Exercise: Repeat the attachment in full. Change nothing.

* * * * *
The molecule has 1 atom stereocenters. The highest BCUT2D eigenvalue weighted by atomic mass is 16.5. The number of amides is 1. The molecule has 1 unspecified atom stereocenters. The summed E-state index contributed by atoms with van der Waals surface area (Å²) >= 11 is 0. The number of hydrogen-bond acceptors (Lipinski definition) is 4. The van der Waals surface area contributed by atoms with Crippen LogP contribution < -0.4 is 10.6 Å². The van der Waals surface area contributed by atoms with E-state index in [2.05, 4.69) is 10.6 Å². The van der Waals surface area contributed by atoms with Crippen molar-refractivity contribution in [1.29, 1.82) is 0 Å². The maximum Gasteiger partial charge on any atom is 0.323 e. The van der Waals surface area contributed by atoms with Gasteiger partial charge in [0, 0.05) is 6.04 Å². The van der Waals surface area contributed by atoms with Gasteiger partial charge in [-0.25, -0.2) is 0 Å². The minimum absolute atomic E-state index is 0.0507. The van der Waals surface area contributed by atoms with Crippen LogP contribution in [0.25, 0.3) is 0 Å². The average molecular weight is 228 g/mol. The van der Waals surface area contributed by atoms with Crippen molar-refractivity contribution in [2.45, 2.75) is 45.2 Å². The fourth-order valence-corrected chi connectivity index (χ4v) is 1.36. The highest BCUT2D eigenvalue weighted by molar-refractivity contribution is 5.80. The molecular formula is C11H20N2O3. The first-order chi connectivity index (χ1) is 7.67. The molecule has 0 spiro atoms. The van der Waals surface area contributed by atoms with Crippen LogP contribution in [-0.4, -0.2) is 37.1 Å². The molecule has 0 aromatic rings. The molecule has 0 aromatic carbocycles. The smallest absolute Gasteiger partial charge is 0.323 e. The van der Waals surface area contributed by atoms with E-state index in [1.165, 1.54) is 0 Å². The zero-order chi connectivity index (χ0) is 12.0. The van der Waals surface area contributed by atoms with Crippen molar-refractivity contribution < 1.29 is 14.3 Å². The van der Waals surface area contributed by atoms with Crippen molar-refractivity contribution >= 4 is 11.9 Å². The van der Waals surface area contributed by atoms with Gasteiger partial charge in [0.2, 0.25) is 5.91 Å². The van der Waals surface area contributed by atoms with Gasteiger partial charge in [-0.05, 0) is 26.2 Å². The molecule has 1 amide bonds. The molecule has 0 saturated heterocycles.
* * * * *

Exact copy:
The molecule has 1 atom stereocenters. The highest BCUT2D eigenvalue weighted by atomic mass is 16.5. The number of amides is 1. The molecule has 1 unspecified atom stereocenters. The summed E-state index contributed by atoms with van der Waals surface area (Å²) >= 11 is 0. The number of hydrogen-bond acceptors (Lipinski definition) is 4. The van der Waals surface area contributed by atoms with Crippen LogP contribution < -0.4 is 10.6 Å². The van der Waals surface area contributed by atoms with E-state index in [2.05, 4.69) is 10.6 Å². The van der Waals surface area contributed by atoms with Crippen molar-refractivity contribution in [1.29, 1.82) is 0 Å². The maximum Gasteiger partial charge on any atom is 0.323 e. The van der Waals surface area contributed by atoms with Gasteiger partial charge in [0, 0.05) is 6.04 Å². The van der Waals surface area contributed by atoms with Gasteiger partial charge in [-0.25, -0.2) is 0 Å². The minimum absolute atomic E-state index is 0.0507. The van der Waals surface area contributed by atoms with Crippen LogP contribution in [0.25, 0.3) is 0 Å². The average molecular weight is 228 g/mol. The van der Waals surface area contributed by atoms with Crippen molar-refractivity contribution in [2.45, 2.75) is 45.2 Å². The fourth-order valence-corrected chi connectivity index (χ4v) is 1.36. The highest BCUT2D eigenvalue weighted by molar-refractivity contribution is 5.80. The molecular formula is C11H20N2O3. The first-order chi connectivity index (χ1) is 7.67. The molecule has 0 spiro atoms. The van der Waals surface area contributed by atoms with Crippen LogP contribution in [-0.4, -0.2) is 37.1 Å². The molecule has 0 aromatic rings. The molecule has 0 aromatic carbocycles. The smallest absolute Gasteiger partial charge is 0.323 e. The van der Waals surface area contributed by atoms with E-state index in [1.165, 1.54) is 0 Å². The zero-order chi connectivity index (χ0) is 12.0. The van der Waals surface area contributed by atoms with Crippen molar-refractivity contribution < 1.29 is 14.3 Å². The van der Waals surface area contributed by atoms with Crippen molar-refractivity contribution >= 4 is 11.9 Å². The van der Waals surface area contributed by atoms with Gasteiger partial charge in [0.2, 0.25) is 5.91 Å². The van der Waals surface area contributed by atoms with Gasteiger partial charge in [-0.05, 0) is 26.2 Å². The molecule has 1 amide bonds. The molecule has 0 saturated heterocycles.